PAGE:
Wide Angle 20.3 (1998) 211-221

Tijuana Desenmascarada

Michael Dear and Gustavo Leclerc

Figures


The principal trope in artistic, cultural, and intellectual representations of Tijuana is space: spaces of the border, spaces of xenophobia, and spaces of liminality. In a nineteen-thirties documentary film of a US border patrol around Tijuana, two policemen are seen driving their vehicle into the desert. They stop at a pure white column, resembling an Egyptian obelisk but inscribed with the words "US-Mexico Border." They proceed to traverse the desert spaces on foot, occasionally dropping on one knee to inspect the sand for traces of illegales, mojados. They are like Indian scouts fleetingly the center of attention in a Western movie. Cut to a commercial silent movie, Licking the Greasers (also known as Shorty's Trip to Mexico). Here, yanqui cowboys rescue Shorty's (Mexican) girlfriend. As they hightail it for home, they pass by the same white, border-defining obelisk and they are safe once again. The famous monolith in Stanley Kubrick's 2001: A Space Odyssey could not be a more potent symbol of spatial order and fealty.

Globalspace

During the past 150 years, political and economic relations between the US and Mexico have been characterized by an ever-increasing integration. The nineteenth-century preindustrial period witnessed a border urbanization principally in centers that had been established under eighteenth-century Spanish rule, [End Page 211] including Ciudad Juárez and San Diego. The growth impetus later spread to nineteenth-century towns established as civil centers and forts under Mexican rule, including Tijuana in 1840. And finally, after the 1848 Treaty of Guadalupe Hídalgo created the international boundary, it affected towns established as forts and supply stations (e.g. El Paso, Texas), and post-Civil War settlements such as Nogales (Arizona and Sonora), Tecate (Baja California) and San Ysidro (California).

Between the 1900s and 1960, the US economy moved rapidly toward industrialization, and initial linkages with Mexico were based on agriculture and tourism. Industrial growth and urbanization in the South-West were rekindled after the Great Depression, and consolidated by the second World War. Another boom (this time in agricultural employment) was stimulated by the 1942 US Emergency Farm Labor Program, also known as the Bracero Program. At first, the program employed about 50,000 Mexican workers in US agriculture; by the time it ended (in 1964) over 4.6 million contracts had been issued. Entire neighborhoods sprang up in cities like Tijuana and Ciudad Juárez, based largely [End Page 212] on temporary residents. In the early fifties, Tijuana was reputedly the fastest growing city in Mexico. But in the recession following the Korean War, US unemployment rose and the government initiated "Operation Wetback" to return Mexican laborers to their homeland. Border cities grew at record levels as returning laborers resettled. In 1954 alone, over one million Mexican braceros were deported from the United States. During the sixties the global economy entered a period of economic restructuring, associated with international financial instability, the rise of competitive trading blocs, and the oil crises of 1973 and 1979. One of Mexico's responses to high unemployment was to initiate the Border Industrialization Project (BIP) which authorized the establishment of maquiladoras (assembly plants) in specially-designated zones. By 1992, there were over 2,000 such plants in Mexico, employing about half a million workers. 1 Several drastic devaluations of the peso also affected the industrialization process, and Mexican wage levels tumbled relative to the US. The passage of the North American Free Trade Agreement (NAFTA) simply confirmed what was obvious to most border mavens: the US and Mexican economies were increasingly being integrated and wired into the global economy. The spaces of the borderland became concrete manifestations of the emerging globalspace.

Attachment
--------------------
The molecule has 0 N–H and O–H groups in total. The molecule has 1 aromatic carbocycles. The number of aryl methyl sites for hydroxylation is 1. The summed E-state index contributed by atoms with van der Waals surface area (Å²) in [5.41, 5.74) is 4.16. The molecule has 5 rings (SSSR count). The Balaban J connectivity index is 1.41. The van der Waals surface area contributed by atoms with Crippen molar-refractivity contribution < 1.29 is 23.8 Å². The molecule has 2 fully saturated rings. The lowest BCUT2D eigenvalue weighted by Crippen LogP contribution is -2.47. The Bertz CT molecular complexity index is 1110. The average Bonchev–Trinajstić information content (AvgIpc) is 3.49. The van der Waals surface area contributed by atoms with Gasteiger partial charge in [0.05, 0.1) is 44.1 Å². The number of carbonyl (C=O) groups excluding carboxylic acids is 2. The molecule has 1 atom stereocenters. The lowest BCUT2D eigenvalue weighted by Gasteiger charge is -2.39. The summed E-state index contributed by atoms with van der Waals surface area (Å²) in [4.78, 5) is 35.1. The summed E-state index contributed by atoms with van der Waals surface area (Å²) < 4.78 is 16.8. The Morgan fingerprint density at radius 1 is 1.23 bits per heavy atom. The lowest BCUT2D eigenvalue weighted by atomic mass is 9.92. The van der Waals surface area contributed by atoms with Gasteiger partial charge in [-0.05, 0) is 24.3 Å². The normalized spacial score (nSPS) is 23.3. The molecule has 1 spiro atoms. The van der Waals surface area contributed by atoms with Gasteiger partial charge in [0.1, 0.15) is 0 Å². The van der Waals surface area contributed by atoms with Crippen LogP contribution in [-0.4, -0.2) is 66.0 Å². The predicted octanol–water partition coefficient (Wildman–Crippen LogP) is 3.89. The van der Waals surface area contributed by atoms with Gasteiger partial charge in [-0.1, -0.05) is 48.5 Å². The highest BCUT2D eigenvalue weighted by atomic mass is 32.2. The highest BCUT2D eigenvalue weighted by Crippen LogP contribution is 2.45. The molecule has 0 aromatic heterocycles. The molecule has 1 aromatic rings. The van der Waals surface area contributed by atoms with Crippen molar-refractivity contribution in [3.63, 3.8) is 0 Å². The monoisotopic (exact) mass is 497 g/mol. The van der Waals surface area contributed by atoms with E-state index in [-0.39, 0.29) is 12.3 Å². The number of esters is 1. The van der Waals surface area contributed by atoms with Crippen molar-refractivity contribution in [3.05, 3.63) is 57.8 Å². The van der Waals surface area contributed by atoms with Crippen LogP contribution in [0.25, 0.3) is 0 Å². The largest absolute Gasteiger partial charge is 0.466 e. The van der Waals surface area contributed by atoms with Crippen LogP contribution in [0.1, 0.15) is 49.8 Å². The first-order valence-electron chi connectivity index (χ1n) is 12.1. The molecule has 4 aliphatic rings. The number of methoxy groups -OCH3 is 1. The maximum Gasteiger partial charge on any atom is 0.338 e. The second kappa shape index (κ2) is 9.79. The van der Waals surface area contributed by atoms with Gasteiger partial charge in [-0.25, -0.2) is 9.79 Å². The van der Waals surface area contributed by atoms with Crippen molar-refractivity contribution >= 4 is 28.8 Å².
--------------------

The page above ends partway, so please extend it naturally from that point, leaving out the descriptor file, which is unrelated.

Localspace

Globalization can be traced in Tijuana's evolving urban form. The city's five principal ecologies are: cattle town, border town, tourist town, industrial town, and emergent metropolis. Prior to the Treaty of Guadalupe Hidalgo, Tijuana was simply the largest of a collection of cattle-ranching villages stretching across the Tijuana River valley in Alta California. The dominant force in the region was the mission system. The treaty changed all this; the development and settlement of northern Baja California became far more influenced by the US than by Mexico. Tijuana's transition from a cattle town to a truly urban settlement was fueled principally by the economic boom in late-nineteenth century Southern California. Two wealthy Mexican families living in California (the Arguello and Olvera clans) realized that they could take advantage of the region's growth by developing lands they owned in Tijuana. The first plan for Tijuana was created in 1889, modeled after the plan for Indianapolis. 2 It [End Page 213] consisted of a regular grid layout sliced at intervals by diagonal boulevards reminiscent of Pierre Charles L'Enfant's plan for Washington D.C. and Georges Eugène Haussmann's for Paris. In the early decades of the twentieth century, real estate development was driven by the tourist economy, but only fitfully followed the formal plan structure. After 1916, when a racetrack was constructed less than one-quarter mile from the international border, Tijuana emerged as a playground for US visitors. Prohibition laws in the US (1919-29) led to what has been called the "golden era" of tourism. Downtown Tijuana became awash with gambling houses, bars, cabarets, and prostitution. Then in 1935 President Lázaro Cárdenas ordered all gambling establishments to close, but it was too late to break Tijuana's ties with the US. By 1950, the returning braceros had inflated the city's population to just under 60,000 people, more than tripling 1940 levels.